Lapidus aims to create a geographically distinct organic bread flour. She explains: “We have gathered a pilot group of seven bakeries in the Western North Carolina region — Annie’s Naturally Bakery, Farm & Sparrow, Wake Robin Breads, Flat Rock Village Bakery, Wildflour, Westend and Loafchild — to form a buyers’ collective that can work directly with North Carolina grain growers, and we have begun to lay the groundwork for a micro-milling facility devoted to North Carolina grains. The idea of placing a mill amongst a high concentration of bakeries, is that we can bring in grain from other parts of North Carolina and provide proper storage, but the flour will be milled fresh and distributed directly to the bakeries, resulting in a high quality product that will carry the discernable signature taste of ‘local.’”
From one generation to the next
“It’s Alan who brought Dave Bauer and me together,” Lapidus recounts. “I called Alan and asked if he knew of a baker who might want to share my space, to enable me to slowly transition out of baking. Dave used to work at a folk center, kind of like John C. Campbell in Western North Carolina, up in Northern Minnesota, where Alan would annually come and teach oven building.”
“Dave is 11 years younger than me and came into baking at a different time, when this stuff was already pretty widespread,” says Lapidus. “He is part of a wood-fired oven listserve that is, to my understanding, this whole community of wood-fired oven folks who discuss this stuff and have taken what Alan did and expanded upon it.
“My bakery was sort of always a work in progress — from a little 3 x 5 foot oven in Tennessee made of mostly red brick (built in 1994), to the 4 x 6 foot outdoor oven in Walnut (built in 1998) that embraced Alan’s evolving plans that came to include high-temp cement and a chamber made of all fire brick, to my final oven, built in 2002, which was built into the bakery and spans 7.5 feet deep to 5 feet across and embraced a number of different insulating materials… Dave’s oven is off the charts — it’s 6 x 10 feet, with a triple-wide door system — in a way, it’s like this wonderful product of his generation.”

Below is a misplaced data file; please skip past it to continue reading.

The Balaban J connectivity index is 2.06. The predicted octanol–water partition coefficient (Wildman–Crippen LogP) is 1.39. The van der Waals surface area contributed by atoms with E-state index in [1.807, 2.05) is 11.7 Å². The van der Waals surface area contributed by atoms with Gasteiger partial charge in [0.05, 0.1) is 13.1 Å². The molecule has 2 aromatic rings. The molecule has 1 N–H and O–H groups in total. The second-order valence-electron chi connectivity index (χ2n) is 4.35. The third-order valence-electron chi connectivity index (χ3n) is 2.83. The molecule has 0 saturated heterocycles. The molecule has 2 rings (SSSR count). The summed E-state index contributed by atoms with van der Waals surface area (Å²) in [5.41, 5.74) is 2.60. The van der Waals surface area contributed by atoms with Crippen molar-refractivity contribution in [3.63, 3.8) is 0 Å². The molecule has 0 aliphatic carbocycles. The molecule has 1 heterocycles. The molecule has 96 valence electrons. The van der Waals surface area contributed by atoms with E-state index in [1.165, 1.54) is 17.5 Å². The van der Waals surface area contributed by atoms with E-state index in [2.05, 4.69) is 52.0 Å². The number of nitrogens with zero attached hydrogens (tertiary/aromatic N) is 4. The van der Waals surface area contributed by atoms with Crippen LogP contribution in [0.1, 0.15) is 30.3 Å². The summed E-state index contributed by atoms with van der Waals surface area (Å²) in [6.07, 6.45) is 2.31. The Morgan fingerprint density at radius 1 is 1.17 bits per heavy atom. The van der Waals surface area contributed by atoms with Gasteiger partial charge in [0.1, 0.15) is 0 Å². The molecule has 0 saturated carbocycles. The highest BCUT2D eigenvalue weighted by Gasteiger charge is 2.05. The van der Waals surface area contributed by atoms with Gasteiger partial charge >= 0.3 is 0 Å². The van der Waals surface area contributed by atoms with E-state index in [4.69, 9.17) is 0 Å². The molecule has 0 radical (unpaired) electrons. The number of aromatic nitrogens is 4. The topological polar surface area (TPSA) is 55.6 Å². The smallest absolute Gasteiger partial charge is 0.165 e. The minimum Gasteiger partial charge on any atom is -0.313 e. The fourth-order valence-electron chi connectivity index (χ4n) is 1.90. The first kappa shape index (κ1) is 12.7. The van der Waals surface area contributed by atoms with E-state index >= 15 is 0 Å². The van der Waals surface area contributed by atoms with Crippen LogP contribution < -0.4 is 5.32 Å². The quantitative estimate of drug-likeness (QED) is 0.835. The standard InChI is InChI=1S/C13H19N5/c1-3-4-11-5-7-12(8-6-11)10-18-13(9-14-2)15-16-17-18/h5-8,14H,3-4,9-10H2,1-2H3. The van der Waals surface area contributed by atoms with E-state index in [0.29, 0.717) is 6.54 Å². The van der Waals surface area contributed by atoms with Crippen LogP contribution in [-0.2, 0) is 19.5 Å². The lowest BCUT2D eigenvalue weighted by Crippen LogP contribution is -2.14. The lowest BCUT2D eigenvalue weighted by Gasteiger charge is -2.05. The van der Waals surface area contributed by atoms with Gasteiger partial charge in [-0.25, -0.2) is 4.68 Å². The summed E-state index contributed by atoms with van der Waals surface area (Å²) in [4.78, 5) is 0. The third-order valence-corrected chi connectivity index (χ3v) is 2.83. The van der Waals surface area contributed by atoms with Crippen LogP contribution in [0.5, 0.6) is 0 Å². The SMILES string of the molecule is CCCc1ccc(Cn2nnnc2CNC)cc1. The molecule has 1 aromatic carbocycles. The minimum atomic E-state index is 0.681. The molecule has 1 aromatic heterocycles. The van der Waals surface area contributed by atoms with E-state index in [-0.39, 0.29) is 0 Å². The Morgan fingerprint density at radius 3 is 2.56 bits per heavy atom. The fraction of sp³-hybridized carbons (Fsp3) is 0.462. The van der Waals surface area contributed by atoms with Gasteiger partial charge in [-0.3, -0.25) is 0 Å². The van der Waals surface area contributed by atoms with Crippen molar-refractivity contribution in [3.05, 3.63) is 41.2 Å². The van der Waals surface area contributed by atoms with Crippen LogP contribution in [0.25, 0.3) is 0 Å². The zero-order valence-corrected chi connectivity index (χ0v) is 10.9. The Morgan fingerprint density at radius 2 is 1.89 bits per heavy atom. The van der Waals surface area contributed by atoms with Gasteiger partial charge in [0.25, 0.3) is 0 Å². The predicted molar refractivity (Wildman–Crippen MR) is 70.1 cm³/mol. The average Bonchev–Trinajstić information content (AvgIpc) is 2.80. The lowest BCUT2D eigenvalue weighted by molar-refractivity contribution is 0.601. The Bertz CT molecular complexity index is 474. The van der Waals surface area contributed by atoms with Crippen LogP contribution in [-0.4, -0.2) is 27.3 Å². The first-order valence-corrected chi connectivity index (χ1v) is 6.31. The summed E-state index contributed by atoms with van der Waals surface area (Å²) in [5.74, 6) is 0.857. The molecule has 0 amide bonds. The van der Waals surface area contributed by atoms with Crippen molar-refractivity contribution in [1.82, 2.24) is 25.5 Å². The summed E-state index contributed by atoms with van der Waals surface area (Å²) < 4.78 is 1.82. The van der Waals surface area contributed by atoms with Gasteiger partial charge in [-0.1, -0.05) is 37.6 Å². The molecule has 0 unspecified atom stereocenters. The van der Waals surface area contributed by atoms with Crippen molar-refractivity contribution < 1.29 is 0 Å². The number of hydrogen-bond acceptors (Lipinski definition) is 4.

Bauer puts it this way: “My oven is same concept as Alan’s, retained heat oven, but with more refinement, and structural reinforcement. I’ve stepped things up in oven-design.” He describes his oven as a next-generation oven.
—Farm & Sparrow’s new oven, with baker Dave Bauer and mason Antoine Guerlain
Farm & Sparrow’s new oven was designed and drawn by William Davenport of Turtle Rock Masonry and built by Antoine Guerlain, a former Asheville native . It emphasizes more mass and more structural reinforcement, Bauer says. It has more arches, more layers of bricks. And some new materials: “I wasn’t happy with the amount of fuel Alan’s ovens needed. So we use a different material, cellular glass, a green insulation product. We’ve added more insulation than was common,” Bauer says.
“I met Alan eight years ago while working at a craft school in Northern Minnesota,” Bauer explains. “I had just finished helping a farmer in Wisconsin build one of his ovens and was focused on learning the craft. I served as Alan’s assistant on six ovens over the next three years.
“He opened the door for me, like many others, to the possibility of creating a small honest livelihood by baking handmade, whole grain bread from a wood-fired oven. He also introduced me to the merits of having grains milled into flour as freshly as possible.
“It was Alan’s idea that a small baker serving a community of people was essential if people were to reclaim there lives from a century of industrial economics. The most important lesson was to get lots of people involved. Though I keep the bread production mainly to myself, I try to integrate as many people into the daily functions of the bakery as possible through a wide network of bartered skills and custom projects.
“It was through Alan that I was introduced to Jennifer Lapidus who invited me to Asheville to begin baking out of her oven.”
“Our breads are naturally leavened with wheat and rye cultures that were passed down to me from an older baker. They are over 90 years old right now. Our flour is milled from heirloom Turkey Wheat, a Russian wheat that gave birth to the early American wheats.
The bakery has been fortunate for all the support received in Asheville,” Bauer says. “I think what people like about the bread, aside from, say its taste or its texture, is that there is a baker who is married to it. I bake the way I do because that is the bread I want to eat.”
There are a lot of others in the Asheville area who do too, so his bread is not likely to stay on the shelves long.
For more on the arrival of Alan Scott’s mill in Asheville, see http://www.mountainx.com/ae/2007/artisan_bread_lovers_alert_alan_scotts_mill_has_arrived_in_wnc/
For more on hard wheat and Jennifer Lapidus’ project to promote it being grown in North Carolina, see http://www.mountainx.com/blogwire/a_passion_for_hard-wheat_flour_one_wnc_womans_milling_story/
And for an article about Natural Bridge Bakery, see http://www.mountainx.com/ae/2007/0329bread.php/